Short Poetry by Popular Famous Poets

 Poet
1 William Wordsworth
2 William Shakespeare
3 Oscar Wilde
4 Emily Dickinson
5 Maya Angelou
6 Rabindranath Tagore
7 Robert Frost
8 Langston Hughes
9 Walt Whitman
10 Shel Silverstein
11 William Blake
12 Sylvia Plath
13 Pablo Neruda
14 Alfred Lord Tennyson
15 William Butler Yeats
16 Rudyard Kipling
17 Tupac Shakur
18 Edward Estlin (E E) Cummings
19 Charles Bukowski
20 Muhammad Ali
21 Henry Wadsworth Longfellow
22 Sarojini Naidu
23 Sandra Cisneros
24 Alice Walker
25 Billy Collins
26 Christina Rossetti
27 Carol Ann Duffy
28 Edgar Allan Poe
29 John Donne
30 Ralph Waldo Emerson
31 Nikki Giovanni
32 Raymond Carver
33 John Keats
34 Ogden Nash
35 Lewis Carroll
36 Thomas Hardy
37 Mark Twain
38 Spike Milligan
39 Carl Sandburg
40 Anne Sexton
41 Percy Bysshe Shelley
42 Alexander Pushkin
43 Thunchaththu Ramanujan Ezhuthachan
44 Henry David Thoreau
45 Elizabeth Barrett Browning
46 Roger McGough
47 Sara Teasdale
48 Victor Hugo
49 George (Lord) Byron
50 Gary Soto

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Famous Short Farm Poems

Famous Short Farm Poems. Short Farm Poetry by Famous Poets. A collection of the all-time best Farm short poems

Other Short Poem Pages


Poems are below...


Farm | Short Famous Poems and Poets

 
by Walt Whitman

A Farm-Picture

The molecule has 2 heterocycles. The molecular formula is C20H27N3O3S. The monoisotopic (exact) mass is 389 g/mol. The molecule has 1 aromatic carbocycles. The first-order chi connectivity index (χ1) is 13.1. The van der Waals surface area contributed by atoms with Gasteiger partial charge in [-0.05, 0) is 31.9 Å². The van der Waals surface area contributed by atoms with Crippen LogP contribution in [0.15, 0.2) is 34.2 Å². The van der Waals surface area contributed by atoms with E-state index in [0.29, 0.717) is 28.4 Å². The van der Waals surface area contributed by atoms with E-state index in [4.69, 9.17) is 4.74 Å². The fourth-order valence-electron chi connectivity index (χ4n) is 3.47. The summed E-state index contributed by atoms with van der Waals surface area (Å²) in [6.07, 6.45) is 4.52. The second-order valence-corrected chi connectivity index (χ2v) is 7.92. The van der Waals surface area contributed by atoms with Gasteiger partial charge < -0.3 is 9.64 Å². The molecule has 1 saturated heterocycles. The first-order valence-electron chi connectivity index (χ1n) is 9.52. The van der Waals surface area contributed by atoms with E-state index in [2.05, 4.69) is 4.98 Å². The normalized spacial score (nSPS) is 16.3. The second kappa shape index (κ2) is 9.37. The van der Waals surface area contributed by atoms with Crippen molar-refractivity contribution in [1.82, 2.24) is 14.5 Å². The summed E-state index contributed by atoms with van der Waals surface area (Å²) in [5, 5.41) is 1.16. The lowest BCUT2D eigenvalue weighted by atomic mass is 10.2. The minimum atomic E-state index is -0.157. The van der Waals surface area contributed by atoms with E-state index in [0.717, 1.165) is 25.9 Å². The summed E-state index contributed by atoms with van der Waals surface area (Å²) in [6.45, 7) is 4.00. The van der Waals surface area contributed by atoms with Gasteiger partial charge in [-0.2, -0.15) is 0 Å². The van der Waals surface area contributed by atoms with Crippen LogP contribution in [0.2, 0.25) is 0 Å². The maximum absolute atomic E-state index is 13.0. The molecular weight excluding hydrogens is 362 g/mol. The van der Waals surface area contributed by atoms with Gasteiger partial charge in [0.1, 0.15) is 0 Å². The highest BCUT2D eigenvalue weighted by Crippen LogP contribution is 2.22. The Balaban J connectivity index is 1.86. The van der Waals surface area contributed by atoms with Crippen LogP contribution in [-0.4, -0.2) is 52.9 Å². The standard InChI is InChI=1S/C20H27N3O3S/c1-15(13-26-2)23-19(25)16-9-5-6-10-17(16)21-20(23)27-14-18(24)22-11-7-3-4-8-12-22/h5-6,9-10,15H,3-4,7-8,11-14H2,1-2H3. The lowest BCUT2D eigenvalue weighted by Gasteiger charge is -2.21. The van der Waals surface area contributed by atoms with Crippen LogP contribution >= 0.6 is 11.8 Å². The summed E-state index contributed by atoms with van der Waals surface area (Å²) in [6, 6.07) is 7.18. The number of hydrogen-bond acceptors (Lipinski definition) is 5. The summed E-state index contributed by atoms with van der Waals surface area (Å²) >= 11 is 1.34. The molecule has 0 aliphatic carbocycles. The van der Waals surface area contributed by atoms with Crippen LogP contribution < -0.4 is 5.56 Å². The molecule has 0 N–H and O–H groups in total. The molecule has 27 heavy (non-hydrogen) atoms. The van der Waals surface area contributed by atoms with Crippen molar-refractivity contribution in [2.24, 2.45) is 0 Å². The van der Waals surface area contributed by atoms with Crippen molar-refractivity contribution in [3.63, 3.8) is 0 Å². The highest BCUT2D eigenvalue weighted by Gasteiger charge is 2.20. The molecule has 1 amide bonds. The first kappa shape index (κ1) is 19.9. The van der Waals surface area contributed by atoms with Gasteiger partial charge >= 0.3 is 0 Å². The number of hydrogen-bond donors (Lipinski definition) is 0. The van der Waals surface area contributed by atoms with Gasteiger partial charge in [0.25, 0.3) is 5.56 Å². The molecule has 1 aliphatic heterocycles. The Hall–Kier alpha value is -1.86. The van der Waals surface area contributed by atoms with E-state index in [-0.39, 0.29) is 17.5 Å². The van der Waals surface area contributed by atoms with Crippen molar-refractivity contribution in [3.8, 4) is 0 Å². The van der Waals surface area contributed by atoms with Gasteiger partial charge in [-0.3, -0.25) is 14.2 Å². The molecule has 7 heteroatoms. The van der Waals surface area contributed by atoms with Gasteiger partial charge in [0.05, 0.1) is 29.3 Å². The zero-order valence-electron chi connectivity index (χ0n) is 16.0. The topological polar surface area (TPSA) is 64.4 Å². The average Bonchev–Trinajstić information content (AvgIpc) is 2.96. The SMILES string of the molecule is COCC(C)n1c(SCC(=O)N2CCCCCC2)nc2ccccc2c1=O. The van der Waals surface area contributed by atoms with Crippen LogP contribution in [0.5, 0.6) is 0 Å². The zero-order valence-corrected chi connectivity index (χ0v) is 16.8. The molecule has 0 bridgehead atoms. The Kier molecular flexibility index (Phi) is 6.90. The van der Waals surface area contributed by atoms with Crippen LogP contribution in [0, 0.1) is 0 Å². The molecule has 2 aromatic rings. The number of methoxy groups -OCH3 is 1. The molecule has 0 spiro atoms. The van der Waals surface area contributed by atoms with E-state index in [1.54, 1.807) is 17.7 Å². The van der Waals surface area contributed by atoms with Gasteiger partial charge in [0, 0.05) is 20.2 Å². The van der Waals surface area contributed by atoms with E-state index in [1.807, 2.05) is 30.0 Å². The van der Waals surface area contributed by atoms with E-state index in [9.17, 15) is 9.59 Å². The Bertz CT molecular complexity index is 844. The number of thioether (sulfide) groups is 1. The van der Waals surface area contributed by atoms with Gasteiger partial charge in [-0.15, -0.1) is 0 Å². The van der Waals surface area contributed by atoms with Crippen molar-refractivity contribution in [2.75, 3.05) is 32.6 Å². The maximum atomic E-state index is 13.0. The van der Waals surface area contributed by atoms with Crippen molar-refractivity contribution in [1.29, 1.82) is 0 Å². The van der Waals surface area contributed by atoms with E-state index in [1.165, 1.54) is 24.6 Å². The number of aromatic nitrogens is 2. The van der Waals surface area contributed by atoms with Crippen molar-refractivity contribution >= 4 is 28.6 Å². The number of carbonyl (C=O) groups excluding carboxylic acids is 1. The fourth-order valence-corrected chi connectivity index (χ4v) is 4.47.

THROUGH the ample open door of the peaceful country barn, 
A sun-lit pasture field, with cattle and horses feeding; 
And haze, and vista, and the far horizon, fading away.


by Thomas Hardy

The Farm Womans Winter

 I

If seasons all were summers, 
And leaves would never fall, 
And hopping casement-comers 
Were foodless not at all, 
And fragile folk might be here 
That white winds bid depart; 
Then one I used to see here 
Would warm my wasted heart!

II

One frail, who, bravely tilling 
Long hours in gripping gusts, 
Was mastered by their chilling, 
And now his ploughshare rusts.
So savage winter catches The breath of limber things, And what I love he snatches, And what I love not, brings.


by Wang Wei

A FARM-HOUSE ON THE WEI RIVER

In the slant of the sun on the country-side, 
Cattle and sheep trail home along the lane; 
And a rugged old man in a thatch door 
Leans on a staff and thinks of his son, the herdboy.
There are whirring pheasants? full wheat-ears, Silk-worms asleep, pared mulberry-leaves.
And the farmers, returning with hoes on their shoulders, Hail one another familiarly.
.
.
.
No wonder I long for the simple life And am sighing the old song, Oh, to go Back Again!


by Peter Huchel

Answer

 Between two nights
the brief day.
The farm is there.
And in the thicket, a snare the hunter set for us.
Noon’s desert.
It still warms the stone.
Chirping in the wind, buzz of a guitar down the hillside.
The slow match of withered foliage glows against the wall.
Salt-white air.
Fall’s arrowheads, the crane’s migration.
In bright tree limbs the tolling hour has faded.
Upon their clockwork spiders lay the veils of dead brides.


by Robert Graves

Dead Cow Farm

 An ancient saga tells us how
In the beginning the First Cow